How to Test a Marine Outboard Motor Coil

by Ryan Hotchkiss
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An outboard motor is an engine mounted on a boat that performs independent of other mechanical or electrical devices on board. The coil is a critical part of an outboard engine's ignition system. A coil is composed of a primary and a secondary circuit. A faulty coil means the engine will turn over, but not fire -- or fire, but not correctly. If your outboard motor will not fire or runs hard -- chugs and lurches -- test the resistance of the coil using a voltmeter. The values given by a volt meter are in OHMS.

Step 1

Disconnect the wires from the positive and negative terminals on the coil. These terminals are connected to the primary circuit. The primary circuit is connected to the battery and creates a charge.

Step 2

Disconnect the spark plug lead from the coil tower. The coil tower is connected to the secondary circuit. The secondary circuit sends the electrical charge from the coil, to the distributor where the voltage is then sent on to the spark plugs to fire the engine. Do not test the coil with any of these wires connected to the coil.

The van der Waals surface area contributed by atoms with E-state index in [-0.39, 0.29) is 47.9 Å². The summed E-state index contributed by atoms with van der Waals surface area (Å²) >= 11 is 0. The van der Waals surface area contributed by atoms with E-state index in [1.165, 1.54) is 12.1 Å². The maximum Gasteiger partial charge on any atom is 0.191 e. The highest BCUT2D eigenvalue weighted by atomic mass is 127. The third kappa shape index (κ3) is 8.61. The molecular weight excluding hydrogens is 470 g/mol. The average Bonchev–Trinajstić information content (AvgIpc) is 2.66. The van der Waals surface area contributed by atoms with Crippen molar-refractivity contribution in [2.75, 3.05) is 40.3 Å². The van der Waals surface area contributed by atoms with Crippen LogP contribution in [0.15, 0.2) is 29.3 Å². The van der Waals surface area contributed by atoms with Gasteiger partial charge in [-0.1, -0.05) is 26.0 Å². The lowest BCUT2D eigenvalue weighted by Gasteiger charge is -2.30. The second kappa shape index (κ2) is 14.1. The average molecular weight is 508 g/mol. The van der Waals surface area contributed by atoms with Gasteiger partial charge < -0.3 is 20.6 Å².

Step 3

Turn on the volt meter. Turn the dial on the face of the meter to OHMS, not AC or DC voltage. You are testing resistance, not amps or current. If your meter has one, look at the screen. If an upside down horseshoe appears, the meter is ready to read OHMS -- resistance. For an outboard motor, turn the meter dial to 200. Other options include 2,000, 20,000 and greater. These values are too high.

Step 4

Test the primary circuit. Place one probe from the amp meter on the positive terminal and the other probe on the other terminal. It is irrelevant which probe touches which terminal because you are testing a circuit. The values of an outboard motor must fall between .02 and .04. If your OHMS do not fall within that range, your coil is bad.

Step 5

Test the secondary circuit. Place the negative probe -- usually black -- on the negative terminal. Place the positive probe -- usually red -- on the coil tower. The amp meter must read between 8 and 11. If the OHMS of the secondary circuit do not fall within this range, your coil is bad.

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